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9 Books Like Dune

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Frank Herbert’s 1965 book Dune is one the most influential novels of the 20th century. It shaped the contemporary science-fiction genre and impacted various forms of art and entertainment. The story set in a futuristic interstellar society touches on many aspects of modern life including political maneuvering, the economy, technological progress, religion, and human emotions. Read on for a list of nine books that have the Dune flavor. 

1. Lord of Light, by Roger Zelazny 

Published two years after Dune, Lord of Light was written by American author Roger Zelazny and deals with similar issues, especially when it comes to race and politics. The novel is a collision between the east and west, as it places typical western characters in a world heavily influenced by Hindu and Buddhist philosophies. Set on a planet colonized by previous Earth residents, the colonists encounter hostile indigenous races and must fight for their place in the new world. They use chemical treatments and electronics to strengthen their bodies, enhance their mental abilities, and even transfer their souls to new bodies. 

Over time, the immortals establish themselves as gods and start destroying the native races. They keep the technological powers and access to eternal life away from ordinary people and sabotage any attempt of technological renaissance in fear of losing their might. The novel’s hero Sam takes the role of Buddha and sets out to overthrow the gods and make technology available to everyone. 

2. Red Rising, by Pierce Brown

Red Rising will certainly be a compelling read for Dune fans. The story is set in the distant future on Mars in a society divided according to color, and Reds belong to the lowest caste. The novel’s protagonist Darrow is a member of Reds, and he has been working hard his entire life to make the surface of Mars inhabitable for future generations. In a twist of events, Darrow discovers that he was deceived and that mankind reached the surface of Mars a long time ago, building huge cities across the entire planet. Darrow realizes that he and his fellow Reds have been used as slaves for the ruling Gold caste, so he decides to infiltrate and take down the elite. 

Compared to Dune, this novel features more battles and action sequences, but it also delves deep into political corruption, greed, hunger for power, humanity, and equality. Darrow goes to great lengths to fight his enemies, but can he really defeat them without becoming one of them?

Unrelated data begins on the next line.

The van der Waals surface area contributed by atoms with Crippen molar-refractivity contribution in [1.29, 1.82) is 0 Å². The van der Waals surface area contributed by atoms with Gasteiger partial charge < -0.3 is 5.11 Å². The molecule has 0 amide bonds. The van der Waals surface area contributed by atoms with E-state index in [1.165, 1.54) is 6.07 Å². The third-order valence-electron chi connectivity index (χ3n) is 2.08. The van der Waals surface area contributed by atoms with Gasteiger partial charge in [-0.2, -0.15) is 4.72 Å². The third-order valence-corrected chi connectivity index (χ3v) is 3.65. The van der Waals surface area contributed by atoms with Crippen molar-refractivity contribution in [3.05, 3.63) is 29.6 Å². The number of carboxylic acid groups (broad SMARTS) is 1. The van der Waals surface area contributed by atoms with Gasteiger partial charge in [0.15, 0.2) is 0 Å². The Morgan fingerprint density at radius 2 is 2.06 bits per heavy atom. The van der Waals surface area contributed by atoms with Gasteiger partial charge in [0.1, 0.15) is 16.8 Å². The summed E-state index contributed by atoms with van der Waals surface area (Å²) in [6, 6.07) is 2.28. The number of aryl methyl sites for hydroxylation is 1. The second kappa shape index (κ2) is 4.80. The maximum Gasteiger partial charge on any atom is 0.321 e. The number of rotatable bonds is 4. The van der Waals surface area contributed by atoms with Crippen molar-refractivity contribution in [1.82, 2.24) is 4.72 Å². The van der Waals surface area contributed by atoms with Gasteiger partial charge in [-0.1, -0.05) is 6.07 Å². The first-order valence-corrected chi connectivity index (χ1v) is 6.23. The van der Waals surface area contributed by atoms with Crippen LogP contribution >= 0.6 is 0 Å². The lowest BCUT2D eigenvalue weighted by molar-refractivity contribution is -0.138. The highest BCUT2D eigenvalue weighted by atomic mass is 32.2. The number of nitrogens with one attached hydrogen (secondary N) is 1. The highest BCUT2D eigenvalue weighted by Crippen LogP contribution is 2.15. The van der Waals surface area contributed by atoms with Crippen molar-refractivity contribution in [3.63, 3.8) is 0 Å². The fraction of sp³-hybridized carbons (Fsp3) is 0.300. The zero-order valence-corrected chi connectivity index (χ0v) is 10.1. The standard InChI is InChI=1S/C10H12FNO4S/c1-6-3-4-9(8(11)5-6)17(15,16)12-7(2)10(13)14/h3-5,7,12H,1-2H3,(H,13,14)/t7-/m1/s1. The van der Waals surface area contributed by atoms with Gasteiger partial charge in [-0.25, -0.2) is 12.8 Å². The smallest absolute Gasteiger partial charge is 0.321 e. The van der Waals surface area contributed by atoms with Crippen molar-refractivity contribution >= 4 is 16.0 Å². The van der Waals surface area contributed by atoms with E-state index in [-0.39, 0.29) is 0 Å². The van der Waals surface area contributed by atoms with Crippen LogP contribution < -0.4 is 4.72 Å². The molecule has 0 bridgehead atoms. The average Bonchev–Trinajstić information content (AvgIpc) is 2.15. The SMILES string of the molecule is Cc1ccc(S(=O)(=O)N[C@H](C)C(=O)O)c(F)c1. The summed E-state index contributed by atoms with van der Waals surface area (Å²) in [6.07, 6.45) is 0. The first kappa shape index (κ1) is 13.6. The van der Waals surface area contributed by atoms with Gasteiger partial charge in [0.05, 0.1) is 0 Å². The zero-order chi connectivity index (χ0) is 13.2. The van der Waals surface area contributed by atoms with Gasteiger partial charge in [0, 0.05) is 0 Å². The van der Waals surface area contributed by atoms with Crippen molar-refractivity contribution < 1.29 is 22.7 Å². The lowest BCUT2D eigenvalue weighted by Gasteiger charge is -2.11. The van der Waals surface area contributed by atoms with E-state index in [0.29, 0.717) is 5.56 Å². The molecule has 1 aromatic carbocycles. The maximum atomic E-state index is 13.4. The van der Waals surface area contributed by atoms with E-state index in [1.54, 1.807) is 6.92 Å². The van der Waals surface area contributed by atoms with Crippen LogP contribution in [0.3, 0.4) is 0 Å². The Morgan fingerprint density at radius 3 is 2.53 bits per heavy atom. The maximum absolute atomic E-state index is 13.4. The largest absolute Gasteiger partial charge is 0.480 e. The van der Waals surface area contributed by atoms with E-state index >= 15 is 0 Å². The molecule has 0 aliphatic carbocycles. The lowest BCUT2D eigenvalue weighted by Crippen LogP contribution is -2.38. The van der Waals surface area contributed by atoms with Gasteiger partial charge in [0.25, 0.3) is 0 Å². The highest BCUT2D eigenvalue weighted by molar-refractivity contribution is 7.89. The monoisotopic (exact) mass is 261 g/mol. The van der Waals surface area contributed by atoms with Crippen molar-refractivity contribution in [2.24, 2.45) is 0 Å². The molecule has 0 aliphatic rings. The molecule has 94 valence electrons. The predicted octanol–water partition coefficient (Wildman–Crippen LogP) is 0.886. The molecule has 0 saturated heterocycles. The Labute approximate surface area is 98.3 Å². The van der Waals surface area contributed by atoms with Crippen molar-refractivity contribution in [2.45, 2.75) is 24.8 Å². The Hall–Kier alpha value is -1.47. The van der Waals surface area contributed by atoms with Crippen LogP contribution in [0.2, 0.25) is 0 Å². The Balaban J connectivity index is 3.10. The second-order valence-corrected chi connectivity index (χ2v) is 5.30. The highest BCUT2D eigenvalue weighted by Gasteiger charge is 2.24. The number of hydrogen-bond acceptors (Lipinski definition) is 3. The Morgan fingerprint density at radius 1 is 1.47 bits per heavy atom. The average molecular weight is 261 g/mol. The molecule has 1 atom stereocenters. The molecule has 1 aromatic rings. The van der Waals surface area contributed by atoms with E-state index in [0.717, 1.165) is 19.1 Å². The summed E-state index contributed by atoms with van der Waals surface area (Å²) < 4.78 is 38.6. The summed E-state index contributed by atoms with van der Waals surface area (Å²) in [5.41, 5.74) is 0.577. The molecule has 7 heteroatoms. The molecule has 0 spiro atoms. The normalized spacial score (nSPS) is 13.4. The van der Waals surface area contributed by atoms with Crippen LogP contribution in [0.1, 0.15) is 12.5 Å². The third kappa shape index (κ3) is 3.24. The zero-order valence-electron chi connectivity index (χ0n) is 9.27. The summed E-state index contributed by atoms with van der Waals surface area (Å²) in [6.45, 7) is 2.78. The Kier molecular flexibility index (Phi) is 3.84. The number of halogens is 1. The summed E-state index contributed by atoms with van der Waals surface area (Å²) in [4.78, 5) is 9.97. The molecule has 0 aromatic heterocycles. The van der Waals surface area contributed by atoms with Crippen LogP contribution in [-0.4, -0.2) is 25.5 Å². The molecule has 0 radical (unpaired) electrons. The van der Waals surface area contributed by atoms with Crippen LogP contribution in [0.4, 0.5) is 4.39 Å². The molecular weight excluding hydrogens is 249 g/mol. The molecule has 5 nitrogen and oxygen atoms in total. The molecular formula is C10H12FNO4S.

3. Luna: New Moon, by Ian McDonald

British author Ian McDonald wrote Luna: New Moon in 2015, but before publication, the book was considered to become a television show described as “Game of Thrones in space.” The novel takes place in a feudal society on the Moon, which has gone through industrialization and is now ruled by five corporate families. The political and social rules are loose and open to interpretation, and people need to be ready to do anything if they wish to succeed and earn their place. The center of the novel is the conflict between the oldest ruling family, the Mackenzies, and the youngest ruling family, the Cortas, who battle for power over the Moon. 

In addition to the concepts of future medicine and technology, the novel explores the issues of complicated family relations, surviving against all odds, and deception. Nothing is as it seems; people tend to see the Moon as a romantic symbol of scientific progress of mankind, but upon closer inspection, it is merely an uninhabitable rock in a vacuum. 

4. The Windup Girl, by Paolo Bacigalupi

The Windup Girl is set in Thailand in the 23rd century in a world endangered by rising ocean levels where carbon fuel sources are diminished and calories are as valuable as money. Biotechnology rules the world, with large corporations controlling food production by creating engineered seeds. These modified crops disrupt nature’s balance and cause illnesses, plagues, and mutant pests to devastate the population. 

Like in Dune, natural seeds are scarce and treasured, and the novel’s protagonist Anderson Lake sets out on a quest to locate the last supplies of natural food. During his journey, he meets Emiko, a “windup,” or engineered human programmed to meet the decadent needs of businessmen. Their paths intertwine while the world inevitably slides into disaster. Despite being a futuristic novel, The Windup Girl deals with current issues and makes a statement about the consequences of climate change denial and biotechnology for profit.

5. Ancillary Justice, by Ann Leckie